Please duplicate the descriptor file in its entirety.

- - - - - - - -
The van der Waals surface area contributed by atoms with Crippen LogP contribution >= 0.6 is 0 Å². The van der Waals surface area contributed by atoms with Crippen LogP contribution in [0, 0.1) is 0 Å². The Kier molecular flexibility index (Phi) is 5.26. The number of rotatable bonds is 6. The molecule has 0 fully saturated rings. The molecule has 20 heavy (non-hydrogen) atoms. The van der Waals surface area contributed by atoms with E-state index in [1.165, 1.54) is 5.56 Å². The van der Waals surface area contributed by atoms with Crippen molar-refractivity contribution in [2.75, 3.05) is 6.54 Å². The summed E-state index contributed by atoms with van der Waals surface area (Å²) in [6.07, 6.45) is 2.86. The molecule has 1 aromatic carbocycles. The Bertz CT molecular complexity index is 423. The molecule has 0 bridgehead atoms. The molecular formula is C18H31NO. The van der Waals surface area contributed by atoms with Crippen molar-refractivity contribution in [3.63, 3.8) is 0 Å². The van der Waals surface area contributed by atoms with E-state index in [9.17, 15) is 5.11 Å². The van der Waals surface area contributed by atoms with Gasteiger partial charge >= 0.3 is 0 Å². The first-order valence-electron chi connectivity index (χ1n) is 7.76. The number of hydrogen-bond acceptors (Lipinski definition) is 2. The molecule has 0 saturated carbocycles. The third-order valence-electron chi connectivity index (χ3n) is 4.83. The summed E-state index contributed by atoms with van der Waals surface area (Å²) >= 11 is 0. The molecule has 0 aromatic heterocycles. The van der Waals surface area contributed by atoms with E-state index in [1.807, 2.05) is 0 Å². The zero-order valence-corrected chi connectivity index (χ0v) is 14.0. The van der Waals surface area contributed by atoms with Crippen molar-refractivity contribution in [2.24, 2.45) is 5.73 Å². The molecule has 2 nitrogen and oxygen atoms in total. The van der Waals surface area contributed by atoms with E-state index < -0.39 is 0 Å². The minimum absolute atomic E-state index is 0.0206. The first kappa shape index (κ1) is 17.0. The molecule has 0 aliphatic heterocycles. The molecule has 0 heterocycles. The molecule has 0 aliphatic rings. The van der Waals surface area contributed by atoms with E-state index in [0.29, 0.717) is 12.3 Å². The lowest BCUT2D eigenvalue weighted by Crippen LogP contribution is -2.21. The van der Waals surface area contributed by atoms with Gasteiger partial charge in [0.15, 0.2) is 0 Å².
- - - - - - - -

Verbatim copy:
The van der Waals surface area contributed by atoms with Crippen LogP contribution >= 0.6 is 0 Å². The van der Waals surface area contributed by atoms with Crippen LogP contribution in [0, 0.1) is 0 Å². The Kier molecular flexibility index (Phi) is 5.26. The number of rotatable bonds is 6. The molecule has 0 fully saturated rings. The molecule has 20 heavy (non-hydrogen) atoms. The van der Waals surface area contributed by atoms with E-state index in [1.165, 1.54) is 5.56 Å². The van der Waals surface area contributed by atoms with Crippen molar-refractivity contribution in [2.75, 3.05) is 6.54 Å². The summed E-state index contributed by atoms with van der Waals surface area (Å²) in [6.07, 6.45) is 2.86. The molecule has 1 aromatic carbocycles. The Bertz CT molecular complexity index is 423. The molecule has 0 bridgehead atoms. The molecular formula is C18H31NO. The van der Waals surface area contributed by atoms with Crippen molar-refractivity contribution in [3.63, 3.8) is 0 Å². The van der Waals surface area contributed by atoms with E-state index in [9.17, 15) is 5.11 Å². The van der Waals surface area contributed by atoms with Gasteiger partial charge >= 0.3 is 0 Å². The first-order valence-electron chi connectivity index (χ1n) is 7.76. The number of hydrogen-bond acceptors (Lipinski definition) is 2. The molecule has 0 saturated carbocycles. The third-order valence-electron chi connectivity index (χ3n) is 4.83. The summed E-state index contributed by atoms with van der Waals surface area (Å²) >= 11 is 0. The molecule has 0 aromatic heterocycles. The van der Waals surface area contributed by atoms with E-state index in [1.807, 2.05) is 0 Å². The zero-order valence-corrected chi connectivity index (χ0v) is 14.0. The van der Waals surface area contributed by atoms with Crippen molar-refractivity contribution in [2.24, 2.45) is 5.73 Å². The molecule has 2 nitrogen and oxygen atoms in total. The van der Waals surface area contributed by atoms with E-state index < -0.39 is 0 Å². The minimum absolute atomic E-state index is 0.0206. The first kappa shape index (κ1) is 17.0. The molecule has 0 aliphatic heterocycles. The molecule has 0 heterocycles. The molecule has 0 aliphatic rings. The van der Waals surface area contributed by atoms with E-state index in [0.29, 0.717) is 12.3 Å². The lowest BCUT2D eigenvalue weighted by Crippen LogP contribution is -2.21. The van der Waals surface area contributed by atoms with Gasteiger partial charge in [0.15, 0.2) is 0 Å².